by David Blesdoe, DVM
It was a warm Arizona spring evening as we sat in the outdoor eating area of the Lakeside Grill,
which was by no means beside a lake. More like a parking lot. It was warm but my “friends”
there made it as frigid as Frank Burns’ wife.
I was brought there to hopefully find a way to patch things up with another family, but it quickly
became apparent that was not on their agenda. Rather, they intended to stage an intervention
and begin it with an itemization of all my sins; both real and imagined. As a recovering
Evangelical, I knew the drill and the type for whom grace is a great concept until you actually
had to extend it.
Not that I was blameless. I was not and in fact was guilty as charged. I was wrong. I knew it and
had apologized, but no matter the sincerity of my confession, grace from this couple had to be
earned, an oxymoron of Biblical proportions. The meeting ended when I refused to be pushed
any further, was called a “piece of shit” and told to stay away from their family.
Well that went well, don’t you think?
That happened in 2014 and to be honest I haven’t let it go. It still stings and my already high
blood pressure goes up another 20 points every time I think of it.
Anne Lamott has written that “Not forgiving is like drinking rat poison and then waiting for the rat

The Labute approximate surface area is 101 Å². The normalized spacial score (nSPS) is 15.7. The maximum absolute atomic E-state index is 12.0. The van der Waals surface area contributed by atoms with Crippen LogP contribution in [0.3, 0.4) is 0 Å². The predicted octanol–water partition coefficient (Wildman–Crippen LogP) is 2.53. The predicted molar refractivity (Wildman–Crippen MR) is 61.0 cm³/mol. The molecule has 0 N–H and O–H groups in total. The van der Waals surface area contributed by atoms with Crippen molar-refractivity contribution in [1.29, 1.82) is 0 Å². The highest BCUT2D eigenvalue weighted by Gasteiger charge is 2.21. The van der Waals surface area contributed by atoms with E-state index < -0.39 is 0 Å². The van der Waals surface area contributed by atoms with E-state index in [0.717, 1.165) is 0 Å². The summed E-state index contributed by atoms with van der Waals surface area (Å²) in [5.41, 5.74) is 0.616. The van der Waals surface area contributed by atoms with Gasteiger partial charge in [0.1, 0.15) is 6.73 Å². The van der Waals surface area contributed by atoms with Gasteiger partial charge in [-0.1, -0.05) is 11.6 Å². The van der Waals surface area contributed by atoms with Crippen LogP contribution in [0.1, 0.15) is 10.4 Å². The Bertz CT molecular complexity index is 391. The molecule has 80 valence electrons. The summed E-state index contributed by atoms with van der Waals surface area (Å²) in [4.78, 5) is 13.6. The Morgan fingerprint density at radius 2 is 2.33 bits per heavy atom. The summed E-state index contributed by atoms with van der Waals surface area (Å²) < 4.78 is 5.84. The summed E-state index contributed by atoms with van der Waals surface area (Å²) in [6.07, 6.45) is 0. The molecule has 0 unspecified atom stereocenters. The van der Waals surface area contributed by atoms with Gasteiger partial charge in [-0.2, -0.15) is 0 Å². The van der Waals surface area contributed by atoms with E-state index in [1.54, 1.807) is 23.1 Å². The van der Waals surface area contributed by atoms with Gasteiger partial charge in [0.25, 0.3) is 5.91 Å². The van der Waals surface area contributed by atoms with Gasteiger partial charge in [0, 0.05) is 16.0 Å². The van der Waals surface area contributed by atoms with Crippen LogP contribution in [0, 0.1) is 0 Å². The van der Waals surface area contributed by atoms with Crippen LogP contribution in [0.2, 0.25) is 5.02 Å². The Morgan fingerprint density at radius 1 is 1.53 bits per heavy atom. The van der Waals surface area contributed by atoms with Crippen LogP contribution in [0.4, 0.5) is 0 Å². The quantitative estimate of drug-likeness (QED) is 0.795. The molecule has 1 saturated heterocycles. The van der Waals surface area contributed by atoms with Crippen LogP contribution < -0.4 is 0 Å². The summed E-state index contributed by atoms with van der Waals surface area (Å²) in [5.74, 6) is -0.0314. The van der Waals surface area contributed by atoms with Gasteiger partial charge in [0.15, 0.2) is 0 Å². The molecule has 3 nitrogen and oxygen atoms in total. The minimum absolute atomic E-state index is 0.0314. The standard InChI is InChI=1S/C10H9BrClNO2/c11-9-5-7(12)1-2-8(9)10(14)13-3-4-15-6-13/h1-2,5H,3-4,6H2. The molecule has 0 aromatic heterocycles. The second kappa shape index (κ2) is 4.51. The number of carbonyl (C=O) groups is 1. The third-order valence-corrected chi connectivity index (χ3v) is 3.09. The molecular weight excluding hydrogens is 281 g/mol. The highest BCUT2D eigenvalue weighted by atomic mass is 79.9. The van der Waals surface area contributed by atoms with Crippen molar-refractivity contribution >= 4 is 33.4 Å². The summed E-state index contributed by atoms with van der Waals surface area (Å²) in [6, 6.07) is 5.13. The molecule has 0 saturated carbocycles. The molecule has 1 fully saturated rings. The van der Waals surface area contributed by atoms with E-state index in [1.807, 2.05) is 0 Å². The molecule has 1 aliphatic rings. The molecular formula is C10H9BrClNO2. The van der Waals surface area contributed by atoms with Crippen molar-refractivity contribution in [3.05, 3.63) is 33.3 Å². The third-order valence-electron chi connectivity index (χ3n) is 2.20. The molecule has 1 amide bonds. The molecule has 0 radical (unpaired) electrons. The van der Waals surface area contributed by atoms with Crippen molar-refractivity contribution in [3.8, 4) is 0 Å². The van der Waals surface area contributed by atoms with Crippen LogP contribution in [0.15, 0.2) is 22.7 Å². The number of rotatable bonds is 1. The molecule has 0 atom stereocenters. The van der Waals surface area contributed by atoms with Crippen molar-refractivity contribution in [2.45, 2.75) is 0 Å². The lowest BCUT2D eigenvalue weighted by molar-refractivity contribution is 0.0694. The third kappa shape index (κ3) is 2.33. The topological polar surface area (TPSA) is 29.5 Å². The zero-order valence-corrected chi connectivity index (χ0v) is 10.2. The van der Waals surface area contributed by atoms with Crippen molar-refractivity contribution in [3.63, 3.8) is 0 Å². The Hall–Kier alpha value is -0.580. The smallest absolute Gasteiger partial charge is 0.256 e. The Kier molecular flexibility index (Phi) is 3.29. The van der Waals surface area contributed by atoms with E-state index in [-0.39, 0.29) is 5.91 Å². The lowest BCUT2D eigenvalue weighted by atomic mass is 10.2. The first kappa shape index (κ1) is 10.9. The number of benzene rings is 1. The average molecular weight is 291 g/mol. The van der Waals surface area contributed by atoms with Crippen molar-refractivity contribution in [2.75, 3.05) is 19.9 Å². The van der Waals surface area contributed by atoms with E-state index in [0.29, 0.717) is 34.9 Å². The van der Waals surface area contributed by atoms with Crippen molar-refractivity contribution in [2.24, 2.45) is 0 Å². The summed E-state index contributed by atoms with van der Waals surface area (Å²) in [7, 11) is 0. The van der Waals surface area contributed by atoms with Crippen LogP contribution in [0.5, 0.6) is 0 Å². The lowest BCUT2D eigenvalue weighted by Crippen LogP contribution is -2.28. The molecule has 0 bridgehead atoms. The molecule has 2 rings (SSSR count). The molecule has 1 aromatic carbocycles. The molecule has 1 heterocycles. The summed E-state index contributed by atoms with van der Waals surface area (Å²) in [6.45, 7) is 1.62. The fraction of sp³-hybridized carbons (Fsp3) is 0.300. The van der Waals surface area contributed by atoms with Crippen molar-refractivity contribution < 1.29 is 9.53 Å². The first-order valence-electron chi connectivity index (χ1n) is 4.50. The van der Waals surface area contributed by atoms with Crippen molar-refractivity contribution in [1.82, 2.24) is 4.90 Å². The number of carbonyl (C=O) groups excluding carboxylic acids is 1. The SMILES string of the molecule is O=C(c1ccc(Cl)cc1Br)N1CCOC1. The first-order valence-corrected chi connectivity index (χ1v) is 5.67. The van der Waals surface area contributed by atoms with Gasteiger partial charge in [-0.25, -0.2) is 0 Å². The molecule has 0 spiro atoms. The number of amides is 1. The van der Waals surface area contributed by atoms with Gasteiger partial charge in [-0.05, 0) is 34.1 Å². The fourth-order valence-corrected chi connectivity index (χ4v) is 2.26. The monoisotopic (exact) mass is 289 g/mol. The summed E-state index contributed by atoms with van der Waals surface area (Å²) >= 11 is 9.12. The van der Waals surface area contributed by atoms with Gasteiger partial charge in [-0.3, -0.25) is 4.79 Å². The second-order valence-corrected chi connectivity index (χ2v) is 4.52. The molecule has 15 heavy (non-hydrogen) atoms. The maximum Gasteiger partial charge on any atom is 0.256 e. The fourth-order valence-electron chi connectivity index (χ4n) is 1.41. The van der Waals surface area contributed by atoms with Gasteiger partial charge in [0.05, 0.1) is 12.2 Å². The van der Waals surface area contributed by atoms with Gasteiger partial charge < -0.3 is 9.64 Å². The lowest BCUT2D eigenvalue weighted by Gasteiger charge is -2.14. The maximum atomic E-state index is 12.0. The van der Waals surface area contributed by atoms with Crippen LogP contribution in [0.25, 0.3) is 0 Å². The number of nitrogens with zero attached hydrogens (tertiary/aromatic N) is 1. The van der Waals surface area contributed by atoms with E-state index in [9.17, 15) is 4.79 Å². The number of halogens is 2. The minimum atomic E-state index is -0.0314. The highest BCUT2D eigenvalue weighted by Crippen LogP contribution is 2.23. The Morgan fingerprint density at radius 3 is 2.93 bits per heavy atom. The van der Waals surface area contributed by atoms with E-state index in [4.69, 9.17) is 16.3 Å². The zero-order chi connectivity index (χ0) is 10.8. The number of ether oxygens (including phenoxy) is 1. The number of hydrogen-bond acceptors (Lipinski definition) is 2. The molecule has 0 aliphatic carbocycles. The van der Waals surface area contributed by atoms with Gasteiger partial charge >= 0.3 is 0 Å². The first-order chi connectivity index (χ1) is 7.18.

But what if the person you can’t forgive is you? Truth be told, the reason I couldn’t let go
of the way my friends treated me was I believed them. In my mind, they were right. I was a
piece of shit. A guilty piece of shit unworthy of forgiveness. I had already been in the depths of
depression and had only begun to climb out. That sucked me back in again and to this day if I
want to play in the quicksand of self-loathing I only have to remember his face when he told me
to stay away from his family.
In the three years that have passed, I have learned much about grace. I have finally learned to
accept myself as the whole package; by turns erudite and vulgar, loving yet self-centered,
humble and self-righteous. Learning to accept myself made it much easier to accept others. In
fact, it was a requirement.
I still have a hard time forgiving myself for past and future sins. I am decidedly a work in
progress, but I have learned the following:
1. Imperfect people deserve to be loved perfectly: even me.
2. If I am to offer grace to others I must accept it from others.
3. The first person from whom I must accept grace is myself.